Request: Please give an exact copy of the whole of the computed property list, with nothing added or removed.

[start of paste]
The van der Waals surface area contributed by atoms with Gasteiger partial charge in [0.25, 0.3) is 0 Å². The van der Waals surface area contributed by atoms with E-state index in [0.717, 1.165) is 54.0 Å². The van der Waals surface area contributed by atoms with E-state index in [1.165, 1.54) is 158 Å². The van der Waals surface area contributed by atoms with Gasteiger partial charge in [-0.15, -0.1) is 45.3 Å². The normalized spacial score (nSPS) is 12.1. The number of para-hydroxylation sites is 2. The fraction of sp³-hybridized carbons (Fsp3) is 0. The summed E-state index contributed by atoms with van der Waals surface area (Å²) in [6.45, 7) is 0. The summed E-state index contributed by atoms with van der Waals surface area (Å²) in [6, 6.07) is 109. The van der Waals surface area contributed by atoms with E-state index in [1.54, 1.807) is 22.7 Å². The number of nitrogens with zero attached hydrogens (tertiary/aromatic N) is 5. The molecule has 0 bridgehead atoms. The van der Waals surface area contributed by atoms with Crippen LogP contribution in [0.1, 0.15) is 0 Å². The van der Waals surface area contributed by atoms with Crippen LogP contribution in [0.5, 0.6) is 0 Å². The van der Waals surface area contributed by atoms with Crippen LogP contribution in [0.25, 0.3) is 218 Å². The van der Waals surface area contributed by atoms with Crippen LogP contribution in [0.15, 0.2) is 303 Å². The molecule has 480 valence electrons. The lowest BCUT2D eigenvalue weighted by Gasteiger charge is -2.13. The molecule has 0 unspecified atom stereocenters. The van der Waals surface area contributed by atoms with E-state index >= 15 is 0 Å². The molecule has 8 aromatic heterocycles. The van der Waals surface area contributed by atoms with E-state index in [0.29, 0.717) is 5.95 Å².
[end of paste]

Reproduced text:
The van der Waals surface area contributed by atoms with Gasteiger partial charge in [0.25, 0.3) is 0 Å². The van der Waals surface area contributed by atoms with E-state index in [0.717, 1.165) is 54.0 Å². The van der Waals surface area contributed by atoms with E-state index in [1.165, 1.54) is 158 Å². The van der Waals surface area contributed by atoms with Gasteiger partial charge in [-0.15, -0.1) is 45.3 Å². The normalized spacial score (nSPS) is 12.1. The number of para-hydroxylation sites is 2. The fraction of sp³-hybridized carbons (Fsp3) is 0. The summed E-state index contributed by atoms with van der Waals surface area (Å²) in [6.45, 7) is 0. The summed E-state index contributed by atoms with van der Waals surface area (Å²) in [6, 6.07) is 109. The van der Waals surface area contributed by atoms with E-state index in [1.54, 1.807) is 22.7 Å². The number of nitrogens with zero attached hydrogens (tertiary/aromatic N) is 5. The molecule has 0 bridgehead atoms. The van der Waals surface area contributed by atoms with Crippen LogP contribution in [0.1, 0.15) is 0 Å². The van der Waals surface area contributed by atoms with Crippen LogP contribution in [0.5, 0.6) is 0 Å². The van der Waals surface area contributed by atoms with Crippen LogP contribution in [0.25, 0.3) is 218 Å². The van der Waals surface area contributed by atoms with Crippen LogP contribution in [0.15, 0.2) is 303 Å². The molecule has 480 valence electrons. The lowest BCUT2D eigenvalue weighted by Gasteiger charge is -2.13. The molecule has 0 unspecified atom stereocenters. The van der Waals surface area contributed by atoms with E-state index >= 15 is 0 Å². The molecule has 8 aromatic heterocycles. The van der Waals surface area contributed by atoms with E-state index in [0.29, 0.717) is 5.95 Å².